Yes, Avast(the free version) sells your browser history. https://fortune.com/2020/02/12/free-antivirus-software-avast-selling-user-browsing-histories/


1

Anti-virus programs are a little like spyware AV needs to have visibility into every process being run on your computer. Even spyware doesn't dig as far into your machine as AV does. The question is about what you mean and what you expect when you say "can AV monitor my browsers?" Avast saw that you were running an incognito session because it could see ...


1

Someone who does not have access to a private repository sees a 404 Page not found error. So no, if an outsider knows the url he can not scrape the contents of your github repository page.


-1

YouTube doesn't know what you watched in your computer that is locally stored file or existing downloaded video. Youtube has very strong privacy policies But, they have access to your internet logs and your searched history on the internet is stored in cookies and there might exist a cache file again a specific website. Youtube has a strong recommendation ...


4

YouTube didn't "know" when you played the media from your local hard drive. But it "knew" that you were interested in John Redbourne when you accessed the media on YouTube (in this case, when you downloaded it). Just a note of caution though, downloading media from YouTube might violate its terms and conditions.


8

"Monitor" can mean many things. Monitor Your Traffic If the client is not controlled by the employer, they can only monitor your traffic across the VPN on their side and not your file system/desktop. 2-way communication does not mean that they suddenly can log into your machine. It means that the traffic from the employer network might also reach your ...


4

How can I know if split-tunneling is activated? With the VPN enabled, open your web browser, and point your browser to www.whatismyip.com. What IP does it show that you are coming from? If it's the IP assigned to you by your ISP, then split-tunneling is enabled. If it's an IP on your company's network, then split tunneling is not enabled.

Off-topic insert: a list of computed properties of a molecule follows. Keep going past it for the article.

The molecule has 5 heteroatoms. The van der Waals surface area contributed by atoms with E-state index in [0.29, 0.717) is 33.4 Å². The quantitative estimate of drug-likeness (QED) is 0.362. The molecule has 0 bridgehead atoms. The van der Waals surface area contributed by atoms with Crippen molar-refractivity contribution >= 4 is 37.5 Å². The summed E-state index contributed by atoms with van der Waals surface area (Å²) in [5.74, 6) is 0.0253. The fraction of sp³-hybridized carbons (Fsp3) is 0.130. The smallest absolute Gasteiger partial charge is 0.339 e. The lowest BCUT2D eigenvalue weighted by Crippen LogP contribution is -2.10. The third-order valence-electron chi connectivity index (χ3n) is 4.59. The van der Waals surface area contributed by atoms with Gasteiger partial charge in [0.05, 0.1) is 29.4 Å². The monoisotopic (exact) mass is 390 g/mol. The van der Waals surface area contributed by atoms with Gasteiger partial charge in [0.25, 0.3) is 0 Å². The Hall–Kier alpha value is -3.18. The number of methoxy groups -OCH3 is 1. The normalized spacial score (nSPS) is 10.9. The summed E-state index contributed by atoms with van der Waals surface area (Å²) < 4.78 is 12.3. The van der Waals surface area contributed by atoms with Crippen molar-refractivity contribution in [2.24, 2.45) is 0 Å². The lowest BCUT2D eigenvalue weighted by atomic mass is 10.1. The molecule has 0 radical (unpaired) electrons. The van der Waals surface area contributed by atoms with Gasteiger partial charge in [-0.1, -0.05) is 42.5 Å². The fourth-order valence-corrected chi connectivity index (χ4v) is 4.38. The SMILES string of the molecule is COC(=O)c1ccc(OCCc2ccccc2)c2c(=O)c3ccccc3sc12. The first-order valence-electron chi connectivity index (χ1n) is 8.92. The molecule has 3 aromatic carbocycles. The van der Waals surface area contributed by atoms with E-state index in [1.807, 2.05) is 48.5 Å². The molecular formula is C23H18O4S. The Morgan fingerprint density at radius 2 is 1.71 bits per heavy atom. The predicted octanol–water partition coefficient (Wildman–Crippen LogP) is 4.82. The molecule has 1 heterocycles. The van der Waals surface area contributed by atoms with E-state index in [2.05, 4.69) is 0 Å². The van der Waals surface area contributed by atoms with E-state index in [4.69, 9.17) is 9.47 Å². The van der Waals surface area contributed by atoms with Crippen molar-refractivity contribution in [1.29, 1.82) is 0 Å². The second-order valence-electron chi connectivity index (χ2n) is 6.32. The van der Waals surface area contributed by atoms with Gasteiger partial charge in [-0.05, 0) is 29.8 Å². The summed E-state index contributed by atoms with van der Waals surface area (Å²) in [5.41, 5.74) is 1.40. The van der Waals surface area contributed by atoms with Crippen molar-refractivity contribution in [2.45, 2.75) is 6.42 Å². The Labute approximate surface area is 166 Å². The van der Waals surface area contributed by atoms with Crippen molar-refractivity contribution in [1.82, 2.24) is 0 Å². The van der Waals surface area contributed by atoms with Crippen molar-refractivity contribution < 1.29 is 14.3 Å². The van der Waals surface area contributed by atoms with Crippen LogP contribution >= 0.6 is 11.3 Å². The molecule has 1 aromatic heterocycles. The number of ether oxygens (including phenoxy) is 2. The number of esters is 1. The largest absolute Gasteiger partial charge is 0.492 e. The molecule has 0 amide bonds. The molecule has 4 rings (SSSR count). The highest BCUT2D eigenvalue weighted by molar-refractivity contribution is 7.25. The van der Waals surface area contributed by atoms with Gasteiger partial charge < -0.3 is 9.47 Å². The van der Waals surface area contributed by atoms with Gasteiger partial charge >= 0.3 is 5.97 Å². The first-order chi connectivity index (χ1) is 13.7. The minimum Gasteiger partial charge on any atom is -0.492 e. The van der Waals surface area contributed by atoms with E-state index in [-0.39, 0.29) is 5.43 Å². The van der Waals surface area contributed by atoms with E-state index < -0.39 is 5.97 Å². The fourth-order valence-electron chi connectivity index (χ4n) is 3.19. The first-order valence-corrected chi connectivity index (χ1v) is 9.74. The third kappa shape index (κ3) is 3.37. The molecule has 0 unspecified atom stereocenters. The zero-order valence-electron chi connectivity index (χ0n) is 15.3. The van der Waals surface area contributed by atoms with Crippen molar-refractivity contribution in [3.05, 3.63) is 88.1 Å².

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Lets turn this question around. What can Bob do to monitor your network traffic? And what can you do to stop it? Since you are at Bob's house. Bob controls his router configuration. All your network traffic goes through his router. If he has the technical skill and equipment, he can monitor every packet you send. An easy and common thing for people ...


1

Let's take this from Tor backward. Yes using Tor is likely going to maximize your privacy and anonymity. That said, Tor comes with usability issues that may not be worth the pain for your needs. You can try Tor easily enough by downloading and running TBB (Tor Browser Bundle). Anyone who can access the router traffic can see that you are using Tor but no ...


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Alice sends invite to Bob's email to join the game, with the link she provided, which has a gift associated, from Alice. When Bob, or anyone who has access to Bob's email clicks on the special link, the game registration page opens up, with regular checks for a valid account, and upon registration Bob gets the gift added to the new account. If Bob doesn't ...


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It means they will not post it in public places, not show it on other people devices, things like that. It's like those sites who ask your email and say it will be kept private, unlike your picture and nickname that are public. It's not private on the crypto sense, more on layman's sense... It does not mean it's encrypted in any way or form, or only you can ...